where wot areas are still more unpromis
ing. Red lands generally hear vigorous
growth, wiiile in gray soils and bottoms
the plants are yellow and spindling. Some
ot the areas have already been abandoned
in some parts of Texas it lias been dry, but
the abundant recent rains will suffice for a
good crop in the eastern and central coun
ties. Arkansas shows a high condition,
but Tennessee reports injury from low
temperature and excessive rains. The
great corn belt of the west reports medium
to high condition. The condition is grow
ing better from Ohio to Kansas. The
Missouri valley averages better than the
Ohio valley and lake regions. There is a
full stand in Missouri, vigorous and even
growth, and ten days earlier than last year
Kansas returns .ire equally favorable. In
sect injuries have nowhere been serious.
The chinch hug is now threatening some
localities in the west. The general aver
age is 95 against 94 last year and 96 in
1SS4. The condition of spring wheat ha
declined from yS in June to S3 in conse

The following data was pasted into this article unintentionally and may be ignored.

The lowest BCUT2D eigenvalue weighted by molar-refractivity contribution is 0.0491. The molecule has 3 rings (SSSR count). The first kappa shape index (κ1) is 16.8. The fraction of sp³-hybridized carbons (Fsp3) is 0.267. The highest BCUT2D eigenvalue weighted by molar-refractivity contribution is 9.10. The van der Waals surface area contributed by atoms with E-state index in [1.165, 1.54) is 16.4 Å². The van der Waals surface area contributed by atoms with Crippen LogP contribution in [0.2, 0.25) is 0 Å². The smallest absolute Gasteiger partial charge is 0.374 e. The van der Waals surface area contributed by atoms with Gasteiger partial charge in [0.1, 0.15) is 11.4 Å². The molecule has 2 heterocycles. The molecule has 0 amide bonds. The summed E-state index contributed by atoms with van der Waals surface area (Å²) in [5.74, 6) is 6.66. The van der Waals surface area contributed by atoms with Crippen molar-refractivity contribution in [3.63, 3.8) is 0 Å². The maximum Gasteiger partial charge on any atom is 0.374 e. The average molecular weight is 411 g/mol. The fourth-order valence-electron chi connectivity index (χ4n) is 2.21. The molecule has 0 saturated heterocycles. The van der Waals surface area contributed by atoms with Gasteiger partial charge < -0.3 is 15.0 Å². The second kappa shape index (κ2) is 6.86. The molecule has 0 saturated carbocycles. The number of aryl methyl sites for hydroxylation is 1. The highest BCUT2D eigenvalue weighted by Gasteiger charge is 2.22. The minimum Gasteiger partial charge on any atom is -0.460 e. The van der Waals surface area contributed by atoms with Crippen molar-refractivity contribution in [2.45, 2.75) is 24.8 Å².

quence of high temperature, drying winds
and lack of rain. In the principal states
tiie decline lias been as follows: Wiscon
sin from 97 to 75; Minnesota, 97 to S3;
Iowa, too to 90; Nebraska, 97 to S3, and
Dakota from yy to S5.
The condition of oat* average Sy a de
cline of 7 per cent. Rye maintains its posi
tion, averaging yr. The average of barley
is yo.
TIin-i- TIiiiiishikI Thu net'* 11111I Currier* <•«
Oil x Big strike.
A lockout in the tanneries and curl ing
shop* at Peabody and Salem, Mass., was
fully inaugurated Tuesday morning in ac
cordance with the vote of the Knights of
Labor at the meeting Monday evening.
The men refused to go to work in the
shops where a notice of the executive
committee had been posted This affects
not only tanner*, but likewise the curriers.
There are liftv-four tanneries and they em
ploy on an average two hundred tanners.